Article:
In Minnesota last week, the U.S. Forest Service, in cooperation with several other state and regional agencies, held a week of training sessions for members of its firefighting teams. Incident commanders, public information officers, landowner liaison officers and those who hope to fill such positions in the future are required to go through both classroom training and an apprenticeship in the field to move up. Along with a local television news manager, a local newspaper reporter and a longtime public information officer with the Minnesota Department of Natural Resources, I was asked to participate on a panel about working with the media during large-scale fire incidents.
The panel was run as a question and answer session, and there were plenty of questions. Some covered the basics, such as the different deadlines for radio, television, newspapers and why the publishing of timely information has changed for all media because of websites and mobile platforms. Some touched on media access and safety procedures, especially in areas where people have been forced to evacuate their homes. But much of the conversation focused on social media and the capability of nearly everyone to publish what they've heard immediately through blogs, posts and tweets. The concern was that because of the ubiquity of social media, particularly Twitter and Facebook, incorrect and unreliable information about an incident can spread like... well... wildfire.
In response, the message of the panel was that in emergency situations, it can be very difficult to squelch bad information online and it would probably take more manpower than is practical for an agency trying to do its job of putting out the fire. Instead, maintaining clear and frequent communication with local media outlets is a sound, proven strategy. No matter how well-maintained and updated the websites and social media accounts of firefighting agencies may be, displaced people probably have no idea where to find them. However, they are familiar with the web and social media accounts of their local newspaper, radio and television stations. They trust those familiar providers to bring them the most up-to-date and reliable information. By providing a steady stream of updates to the local media, the panel concluded, the agencies could reach the largest audience possible with the correct information and, if not eliminate rumor and speculation by residents, at least minimize problems. The media's loud voice can be helpful in fluid situations.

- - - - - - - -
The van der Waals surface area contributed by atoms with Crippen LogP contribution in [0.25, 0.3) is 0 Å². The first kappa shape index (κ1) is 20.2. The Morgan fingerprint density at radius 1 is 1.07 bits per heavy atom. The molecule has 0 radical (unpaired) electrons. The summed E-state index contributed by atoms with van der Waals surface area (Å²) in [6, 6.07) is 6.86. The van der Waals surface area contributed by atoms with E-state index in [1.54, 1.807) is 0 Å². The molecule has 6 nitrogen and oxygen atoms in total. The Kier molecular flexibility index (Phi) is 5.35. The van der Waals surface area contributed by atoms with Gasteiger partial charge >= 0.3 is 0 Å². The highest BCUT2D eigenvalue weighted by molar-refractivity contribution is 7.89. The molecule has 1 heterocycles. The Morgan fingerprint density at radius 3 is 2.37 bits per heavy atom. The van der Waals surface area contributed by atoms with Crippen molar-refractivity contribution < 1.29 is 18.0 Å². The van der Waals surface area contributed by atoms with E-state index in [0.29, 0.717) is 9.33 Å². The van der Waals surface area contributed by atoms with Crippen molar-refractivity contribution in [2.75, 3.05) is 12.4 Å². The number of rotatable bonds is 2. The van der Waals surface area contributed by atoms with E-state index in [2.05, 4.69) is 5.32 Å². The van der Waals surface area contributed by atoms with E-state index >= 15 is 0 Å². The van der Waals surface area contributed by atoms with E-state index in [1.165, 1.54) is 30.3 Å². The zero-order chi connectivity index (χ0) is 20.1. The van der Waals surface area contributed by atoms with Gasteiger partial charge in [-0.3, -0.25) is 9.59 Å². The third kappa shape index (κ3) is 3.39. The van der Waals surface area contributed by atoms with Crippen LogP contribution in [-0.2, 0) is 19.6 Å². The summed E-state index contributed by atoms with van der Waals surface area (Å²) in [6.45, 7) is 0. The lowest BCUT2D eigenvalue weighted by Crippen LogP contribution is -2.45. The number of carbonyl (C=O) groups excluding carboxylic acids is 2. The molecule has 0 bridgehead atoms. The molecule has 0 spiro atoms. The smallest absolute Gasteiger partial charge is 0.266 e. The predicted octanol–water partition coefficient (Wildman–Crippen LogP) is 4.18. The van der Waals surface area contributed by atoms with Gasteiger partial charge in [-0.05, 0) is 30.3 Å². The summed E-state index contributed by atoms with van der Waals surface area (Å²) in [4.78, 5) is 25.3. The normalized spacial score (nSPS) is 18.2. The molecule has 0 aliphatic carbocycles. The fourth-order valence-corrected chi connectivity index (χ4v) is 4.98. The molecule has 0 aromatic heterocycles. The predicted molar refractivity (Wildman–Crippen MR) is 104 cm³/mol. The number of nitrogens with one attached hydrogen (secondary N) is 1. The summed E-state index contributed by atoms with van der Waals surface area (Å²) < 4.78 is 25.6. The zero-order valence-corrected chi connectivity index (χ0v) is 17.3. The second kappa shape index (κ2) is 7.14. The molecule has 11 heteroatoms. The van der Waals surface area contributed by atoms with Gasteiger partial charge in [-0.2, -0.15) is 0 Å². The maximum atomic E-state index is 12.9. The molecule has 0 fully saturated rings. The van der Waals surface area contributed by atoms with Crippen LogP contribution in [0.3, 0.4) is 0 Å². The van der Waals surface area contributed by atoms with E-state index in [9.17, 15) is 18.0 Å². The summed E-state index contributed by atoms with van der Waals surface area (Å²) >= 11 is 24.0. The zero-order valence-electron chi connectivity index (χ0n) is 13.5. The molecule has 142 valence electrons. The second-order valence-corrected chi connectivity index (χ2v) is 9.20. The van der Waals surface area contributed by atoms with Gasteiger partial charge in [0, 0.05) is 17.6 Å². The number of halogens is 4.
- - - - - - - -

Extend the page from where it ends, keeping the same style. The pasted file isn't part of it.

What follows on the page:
Finally, the panel encouraged the public information officers in the room to take their local media contacts out for coffee, or at least connect with them by phone from time to time, so they aren't meeting for the first time in the midst of an emergency situation. Putting a face to a name ahead of time can make a big difference when big news happens.
Does your assignment desk know your area's Forest Service or DNR public information officer? Have you talked in advance about what information you'll expect if a big fire starts in your coverage area? Tell us in the comments below.
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